KPI assessment: How good are your KPI's?

Photo at blog from webmaster - 21/09/2010 - 13:00

In a lot of discussions we had with our audience on KPI's, it was acknowledged that a lot of KPI's do not work, lead to managing on the wrong assumptions, and in general are not maintained to keep in sync with the organizations' objectives. As a result of this we are regularly asked to assess and improve KPI-sets. These are some of our general findings.

Who owns the KPI's?

Often enough KPI’s have become a sort of standards commodity item in any HR or financial controller handbook. No job profile is complete without having its own set. Weirdly enough senior management, who ought to be the prime beneficiaries of KPI-based organizations, are hardly involved with this KPI jungle. As long as the ownership of the KPI does not reside with [senior] management, it is doubtful if they will serve their intended purpose.

The purpose?

A simple definition to start with: A KPI should objectively indicate how a process/organization performs against certain criteria. These criteria can either be targets or comparisons. The key is that subject of the comparison is the execution of a business process, and not a person. That a person’s or group performance can be measured by looking at the value of the KPI, is something else. In real life most KPI's are more a function escaped yearly bonus calculator then the element by which management can steer an organization.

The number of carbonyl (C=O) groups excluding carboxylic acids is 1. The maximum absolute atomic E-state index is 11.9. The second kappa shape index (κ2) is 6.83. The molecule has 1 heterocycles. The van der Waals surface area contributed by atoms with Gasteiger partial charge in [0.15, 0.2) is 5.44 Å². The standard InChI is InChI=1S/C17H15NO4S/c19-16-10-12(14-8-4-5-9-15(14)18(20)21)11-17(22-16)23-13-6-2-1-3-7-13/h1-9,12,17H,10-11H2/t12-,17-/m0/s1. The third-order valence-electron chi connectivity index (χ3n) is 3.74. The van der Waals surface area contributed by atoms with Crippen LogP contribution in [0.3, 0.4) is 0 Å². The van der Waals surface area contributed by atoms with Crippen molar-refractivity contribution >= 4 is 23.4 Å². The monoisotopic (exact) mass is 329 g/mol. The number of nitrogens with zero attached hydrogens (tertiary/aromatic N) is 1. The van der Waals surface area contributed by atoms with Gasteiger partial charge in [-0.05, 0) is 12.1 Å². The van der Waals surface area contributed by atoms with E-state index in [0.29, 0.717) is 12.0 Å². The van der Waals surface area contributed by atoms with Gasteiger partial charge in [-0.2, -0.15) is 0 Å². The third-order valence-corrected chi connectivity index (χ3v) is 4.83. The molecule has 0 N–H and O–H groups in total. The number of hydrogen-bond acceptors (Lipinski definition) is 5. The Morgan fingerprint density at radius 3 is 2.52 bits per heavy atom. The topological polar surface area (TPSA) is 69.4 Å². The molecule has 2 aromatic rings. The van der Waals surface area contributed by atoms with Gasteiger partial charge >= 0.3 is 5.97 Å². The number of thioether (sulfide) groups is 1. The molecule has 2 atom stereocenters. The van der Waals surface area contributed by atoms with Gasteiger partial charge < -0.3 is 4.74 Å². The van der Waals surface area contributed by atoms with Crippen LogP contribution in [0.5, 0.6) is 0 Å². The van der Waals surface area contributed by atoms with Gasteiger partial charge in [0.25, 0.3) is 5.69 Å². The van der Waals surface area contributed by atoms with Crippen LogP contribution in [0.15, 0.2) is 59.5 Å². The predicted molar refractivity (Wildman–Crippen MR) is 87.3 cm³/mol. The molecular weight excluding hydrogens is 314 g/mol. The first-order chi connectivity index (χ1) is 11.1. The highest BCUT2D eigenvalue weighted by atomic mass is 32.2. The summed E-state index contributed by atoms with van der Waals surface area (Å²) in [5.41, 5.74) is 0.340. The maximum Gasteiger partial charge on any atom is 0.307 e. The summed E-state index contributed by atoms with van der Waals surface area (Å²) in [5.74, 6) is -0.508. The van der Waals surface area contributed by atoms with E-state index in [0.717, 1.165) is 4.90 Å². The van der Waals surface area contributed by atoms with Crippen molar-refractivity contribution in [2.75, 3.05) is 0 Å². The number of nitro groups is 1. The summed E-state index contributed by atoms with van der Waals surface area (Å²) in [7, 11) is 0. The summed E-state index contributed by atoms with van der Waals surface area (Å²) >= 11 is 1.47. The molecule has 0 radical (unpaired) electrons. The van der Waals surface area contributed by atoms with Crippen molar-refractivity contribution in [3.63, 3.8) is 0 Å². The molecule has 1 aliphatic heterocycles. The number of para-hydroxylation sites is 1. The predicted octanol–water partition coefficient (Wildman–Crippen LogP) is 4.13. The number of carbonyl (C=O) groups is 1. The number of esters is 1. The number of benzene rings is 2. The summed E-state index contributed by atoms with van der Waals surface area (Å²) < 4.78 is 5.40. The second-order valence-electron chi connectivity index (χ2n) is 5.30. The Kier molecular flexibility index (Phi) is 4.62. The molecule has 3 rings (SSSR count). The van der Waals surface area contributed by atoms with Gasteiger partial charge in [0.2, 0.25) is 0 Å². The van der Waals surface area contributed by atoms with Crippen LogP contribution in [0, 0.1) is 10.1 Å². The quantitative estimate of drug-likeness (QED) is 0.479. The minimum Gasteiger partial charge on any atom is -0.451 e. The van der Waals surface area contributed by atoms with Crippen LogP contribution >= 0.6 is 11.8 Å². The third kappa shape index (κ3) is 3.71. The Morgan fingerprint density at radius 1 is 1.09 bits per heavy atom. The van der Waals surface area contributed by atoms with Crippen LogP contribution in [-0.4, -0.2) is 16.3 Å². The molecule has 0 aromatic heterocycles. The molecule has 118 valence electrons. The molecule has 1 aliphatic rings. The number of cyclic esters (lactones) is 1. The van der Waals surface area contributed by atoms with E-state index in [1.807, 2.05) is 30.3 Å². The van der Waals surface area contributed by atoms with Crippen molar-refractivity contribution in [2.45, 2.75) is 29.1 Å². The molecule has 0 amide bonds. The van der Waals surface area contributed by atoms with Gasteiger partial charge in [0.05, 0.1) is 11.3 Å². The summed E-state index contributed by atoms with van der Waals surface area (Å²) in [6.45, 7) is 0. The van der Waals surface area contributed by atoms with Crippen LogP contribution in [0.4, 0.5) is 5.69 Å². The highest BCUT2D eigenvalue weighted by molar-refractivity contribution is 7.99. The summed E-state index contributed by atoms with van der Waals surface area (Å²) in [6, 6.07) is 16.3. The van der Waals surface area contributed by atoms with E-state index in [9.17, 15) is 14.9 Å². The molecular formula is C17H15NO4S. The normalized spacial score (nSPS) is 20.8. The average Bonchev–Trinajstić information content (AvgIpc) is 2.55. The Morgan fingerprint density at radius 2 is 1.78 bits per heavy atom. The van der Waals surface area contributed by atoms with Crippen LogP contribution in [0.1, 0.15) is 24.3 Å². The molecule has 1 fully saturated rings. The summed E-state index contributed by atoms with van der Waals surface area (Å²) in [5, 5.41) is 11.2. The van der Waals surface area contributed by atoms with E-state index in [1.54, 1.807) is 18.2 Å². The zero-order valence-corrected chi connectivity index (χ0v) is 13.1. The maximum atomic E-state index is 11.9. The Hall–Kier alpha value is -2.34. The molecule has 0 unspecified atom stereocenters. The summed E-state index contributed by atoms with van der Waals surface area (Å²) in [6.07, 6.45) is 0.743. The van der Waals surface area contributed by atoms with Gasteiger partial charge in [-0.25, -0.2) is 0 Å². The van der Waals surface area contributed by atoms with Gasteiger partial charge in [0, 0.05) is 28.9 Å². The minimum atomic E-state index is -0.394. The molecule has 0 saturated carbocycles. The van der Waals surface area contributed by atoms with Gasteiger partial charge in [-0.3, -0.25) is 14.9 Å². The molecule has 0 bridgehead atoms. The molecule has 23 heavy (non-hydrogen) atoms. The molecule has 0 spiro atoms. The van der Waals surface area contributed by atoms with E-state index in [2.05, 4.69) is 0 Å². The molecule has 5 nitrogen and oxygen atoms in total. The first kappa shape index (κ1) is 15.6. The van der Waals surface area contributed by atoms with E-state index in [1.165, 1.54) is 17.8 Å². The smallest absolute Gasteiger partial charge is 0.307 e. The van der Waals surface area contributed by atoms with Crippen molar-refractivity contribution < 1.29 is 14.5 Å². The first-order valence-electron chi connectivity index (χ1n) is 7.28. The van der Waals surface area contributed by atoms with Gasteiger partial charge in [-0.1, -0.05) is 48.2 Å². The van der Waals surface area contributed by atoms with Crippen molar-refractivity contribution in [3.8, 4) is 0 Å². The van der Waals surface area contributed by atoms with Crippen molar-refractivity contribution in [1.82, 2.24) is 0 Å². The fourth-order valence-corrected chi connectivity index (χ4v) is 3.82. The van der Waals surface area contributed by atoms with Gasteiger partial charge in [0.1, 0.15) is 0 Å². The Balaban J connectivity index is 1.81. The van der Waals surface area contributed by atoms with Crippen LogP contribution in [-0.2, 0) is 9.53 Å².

The more the better?

If you browse a bit on the Internet you will find dedicated websites showing hundreds of potential KPI's and their underlying calculations. Nice if you have to create your own set from scratch, but does it really help? I have seen examples of as much as 300 pages of potential variable elements, wrongly named KPI's, which can be used to measure a person's performance. A nice time spending activity for HR, but no impact on optimizing your business processes.

Less is more?

Absolutely. KPI starts with a K for Key so don't waste time on low-level, person specific indicators. A generic KPI can be calculated based on a complex algorithm. For instance, customer satisfaction can be presented in a single-digit number, the result of many underlying parameters like number of claims, defect rate, survey results, etc.

Dashboards versus projects?

Lower level KPIs sometimes do serve a purpose when focusing on optimizing individual processes. They often are underlying elements for a more generic KPI that receives temporary focus or project attention. In a typical senior management dashboard will be room for a number of project based KPI's next to the corporate ones.

Periodical review or real-time projection?

Most KPI implementations, even the better ones, are intertwined with the financial consolidation process in organizations. Monthly reviewing, a few days after month ends closure, is the standard. Real-time implementations are still quite rare. Of course various industries have different frequency needs. Bi-monthly reviews, or even worse, is something senior management cannot allow themselves anymore.

Change for the better?

When assessing the KPI usage in an organization, we meet various unexpected sources of resistance. Technology is not a limiting factor for creating powerful, cheap and up to date dashboards. It is far more the hesitation of middle management to give direct access to operational data, the love we have for PowerPoint-based communication, and the managers natural hesitance for simplification, which limits ourselves in defining and using the KPI's that really will help us to manage and improve our daily business.

As always, your comments are welcomed.

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